People who are able to recall pre-birth memories recount that before birth, some of us volunteer to be "bad" in the life to come, specifically to evoke positive changes such as forgiveness & loving support, from those around us, because it often takes a shock to our system, such as abuse, trauma & wounding to catalyze our awakening. This is yet another reason to be nonjudgmental & be the source of unconditional love & nurturing.

     "Our task is to discover a freedom that's independent of all circumstances & times."
J, Breiter P. "A still forest pool. The insight meditation of Achaan Chah." Quest Books, 1985.

    The relationship between our body, mind, and overall energy or 'life force' is vitally important to understand. A few weeks ago, my injured knee was stuck for two weeks at a maximum of 60° flexion (bend). I felt a rigid hard limit beyond which I simply could not progress - very frustrating & energy-draining, as I had been happily active before my accident.
this time, I started taking an online course,Progressive and Intensive Online Course Bundle by Dr Joe Dispenza.” https://drjoedispenza.com/ This is a very intelligent - incredibly important - immersion into letting go of our past negative conditioning. Much time is devoted to re-education, meditation & other trainings to focus on & realize our aspirations. An excellent 60-minute interview about this training: https://www.youtube.com/watch?v=mH8GtM7CCcI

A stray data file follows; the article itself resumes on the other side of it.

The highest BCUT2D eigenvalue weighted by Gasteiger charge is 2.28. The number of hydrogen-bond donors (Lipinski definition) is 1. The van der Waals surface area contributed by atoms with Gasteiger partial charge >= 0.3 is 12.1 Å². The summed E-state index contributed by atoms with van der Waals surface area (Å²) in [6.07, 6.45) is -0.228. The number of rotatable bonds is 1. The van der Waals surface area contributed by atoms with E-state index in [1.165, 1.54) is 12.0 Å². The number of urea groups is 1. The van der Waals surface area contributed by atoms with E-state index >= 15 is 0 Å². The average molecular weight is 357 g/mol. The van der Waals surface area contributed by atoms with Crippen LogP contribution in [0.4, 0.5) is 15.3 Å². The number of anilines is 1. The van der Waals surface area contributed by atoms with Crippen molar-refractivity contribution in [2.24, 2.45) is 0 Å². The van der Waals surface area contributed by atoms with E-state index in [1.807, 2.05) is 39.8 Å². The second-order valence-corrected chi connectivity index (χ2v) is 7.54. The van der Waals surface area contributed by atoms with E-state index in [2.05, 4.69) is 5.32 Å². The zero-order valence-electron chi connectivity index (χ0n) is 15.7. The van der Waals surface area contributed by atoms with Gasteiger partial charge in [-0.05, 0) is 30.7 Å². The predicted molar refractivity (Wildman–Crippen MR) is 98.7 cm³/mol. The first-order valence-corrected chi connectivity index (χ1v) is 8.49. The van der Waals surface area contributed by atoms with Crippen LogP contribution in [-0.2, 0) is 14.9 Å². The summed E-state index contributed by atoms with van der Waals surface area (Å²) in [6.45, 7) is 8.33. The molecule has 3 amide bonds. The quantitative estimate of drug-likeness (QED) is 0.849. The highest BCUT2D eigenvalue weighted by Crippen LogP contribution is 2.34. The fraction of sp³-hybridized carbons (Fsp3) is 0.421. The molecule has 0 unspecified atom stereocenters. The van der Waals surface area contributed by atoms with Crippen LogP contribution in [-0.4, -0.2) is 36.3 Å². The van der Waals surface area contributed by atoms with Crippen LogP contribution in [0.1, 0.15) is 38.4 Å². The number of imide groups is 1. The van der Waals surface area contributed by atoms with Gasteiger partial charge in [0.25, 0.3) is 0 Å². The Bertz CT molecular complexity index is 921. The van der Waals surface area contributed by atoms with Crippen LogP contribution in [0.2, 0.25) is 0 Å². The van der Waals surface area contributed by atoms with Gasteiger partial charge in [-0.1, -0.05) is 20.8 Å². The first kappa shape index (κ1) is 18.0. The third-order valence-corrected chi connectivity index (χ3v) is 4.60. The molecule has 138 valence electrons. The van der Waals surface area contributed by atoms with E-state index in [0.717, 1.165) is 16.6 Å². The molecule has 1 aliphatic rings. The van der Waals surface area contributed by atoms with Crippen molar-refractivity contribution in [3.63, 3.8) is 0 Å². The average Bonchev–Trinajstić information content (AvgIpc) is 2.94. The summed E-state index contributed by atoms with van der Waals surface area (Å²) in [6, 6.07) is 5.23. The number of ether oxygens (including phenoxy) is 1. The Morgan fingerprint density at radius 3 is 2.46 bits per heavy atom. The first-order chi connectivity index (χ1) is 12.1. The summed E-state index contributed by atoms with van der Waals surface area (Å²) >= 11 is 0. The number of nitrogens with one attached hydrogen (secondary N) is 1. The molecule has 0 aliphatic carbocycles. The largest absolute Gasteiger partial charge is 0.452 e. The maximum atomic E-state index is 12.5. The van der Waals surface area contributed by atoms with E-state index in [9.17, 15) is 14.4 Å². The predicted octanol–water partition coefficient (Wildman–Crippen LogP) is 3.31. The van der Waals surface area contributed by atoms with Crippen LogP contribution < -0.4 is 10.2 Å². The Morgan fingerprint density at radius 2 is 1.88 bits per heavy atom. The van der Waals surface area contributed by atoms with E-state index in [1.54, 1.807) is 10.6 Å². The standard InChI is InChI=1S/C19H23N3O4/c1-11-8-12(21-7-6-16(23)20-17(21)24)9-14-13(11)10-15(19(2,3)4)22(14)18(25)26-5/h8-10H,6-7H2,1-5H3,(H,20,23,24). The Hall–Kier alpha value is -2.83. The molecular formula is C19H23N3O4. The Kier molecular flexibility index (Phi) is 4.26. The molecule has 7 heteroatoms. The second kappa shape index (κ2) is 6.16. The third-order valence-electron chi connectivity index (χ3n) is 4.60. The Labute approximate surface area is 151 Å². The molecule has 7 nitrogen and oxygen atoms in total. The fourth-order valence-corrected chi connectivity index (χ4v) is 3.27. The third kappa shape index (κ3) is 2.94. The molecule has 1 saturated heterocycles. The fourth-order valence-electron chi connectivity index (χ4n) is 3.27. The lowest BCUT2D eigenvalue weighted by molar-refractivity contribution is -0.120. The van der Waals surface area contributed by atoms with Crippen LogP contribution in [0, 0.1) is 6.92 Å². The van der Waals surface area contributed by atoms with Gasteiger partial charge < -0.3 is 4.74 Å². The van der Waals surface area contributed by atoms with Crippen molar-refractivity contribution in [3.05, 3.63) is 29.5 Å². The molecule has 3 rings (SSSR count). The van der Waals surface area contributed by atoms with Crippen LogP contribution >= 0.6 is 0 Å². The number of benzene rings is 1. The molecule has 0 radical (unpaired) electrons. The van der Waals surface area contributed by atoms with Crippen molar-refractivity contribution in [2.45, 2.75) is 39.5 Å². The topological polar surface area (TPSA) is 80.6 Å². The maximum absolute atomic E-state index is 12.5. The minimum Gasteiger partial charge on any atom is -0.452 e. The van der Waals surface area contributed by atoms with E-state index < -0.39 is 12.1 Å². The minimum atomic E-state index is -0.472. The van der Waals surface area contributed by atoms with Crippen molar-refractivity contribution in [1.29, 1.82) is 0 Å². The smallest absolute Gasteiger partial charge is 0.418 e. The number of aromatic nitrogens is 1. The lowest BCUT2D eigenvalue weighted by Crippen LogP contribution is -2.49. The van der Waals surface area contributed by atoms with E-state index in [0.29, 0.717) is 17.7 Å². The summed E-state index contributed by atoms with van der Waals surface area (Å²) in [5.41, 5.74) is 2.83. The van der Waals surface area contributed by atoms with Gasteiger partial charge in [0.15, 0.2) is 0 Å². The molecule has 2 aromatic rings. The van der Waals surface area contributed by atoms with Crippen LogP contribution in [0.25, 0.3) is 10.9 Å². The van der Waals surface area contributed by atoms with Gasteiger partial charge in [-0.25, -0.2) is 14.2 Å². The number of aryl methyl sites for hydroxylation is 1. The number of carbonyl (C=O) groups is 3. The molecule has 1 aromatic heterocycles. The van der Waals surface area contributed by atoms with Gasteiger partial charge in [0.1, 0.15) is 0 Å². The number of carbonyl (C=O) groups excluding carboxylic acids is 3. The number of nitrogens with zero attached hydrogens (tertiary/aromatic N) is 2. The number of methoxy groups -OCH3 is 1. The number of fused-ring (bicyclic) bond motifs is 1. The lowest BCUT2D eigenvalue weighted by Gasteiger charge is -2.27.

the past week, my attitude & energy has become far more optimistic, and not surprisingly, the flexibility in my knee continues to improve very nicely - presently around 98° (a huge improvement).

seriously underestimate how negatively our past traumas impact our outlook on life, our ability to create a better quality of life, & perhaps most importantly, on the quality & quantity of energy we have to make critically important life changes. We can hugely benefit from becoming conscious of the autopilot that runs our lives. We CAN write a NEW program for a MUCH MUCH brighter future - it really is ENTIRELY up to us.
older we get, the more challenging it is to be positively energized - which is absolutely necessary not only for bouncing back from injuries, but to navigate all the other inevitable 'set-backs' we encounter. We CAN be positively energized & filled with joy even as we lose physical & mental competencies as we approach death, right up to, and during death itself. Who we truly are is beyond time & space.

     “A single force, love, links and gives life to infinite worlds.” Jordano Bruno


     We FIRST have to bravely shed a LOT of rigid protective armor (that we don't realize exists) around our traumatized hearts before this even makes any sense.
     A lot of people
have a strong impression that they've never been traumatized, that their heart is not armored & may even get upset that there's too much time wasted on the subject of trauma! These folks especially would benefit from reading: Bessel Van Der Kolk. “The Body Keeps the Score. Brain, Mind, and Body in the Healing of Trauma.” Penguin Books, 2015.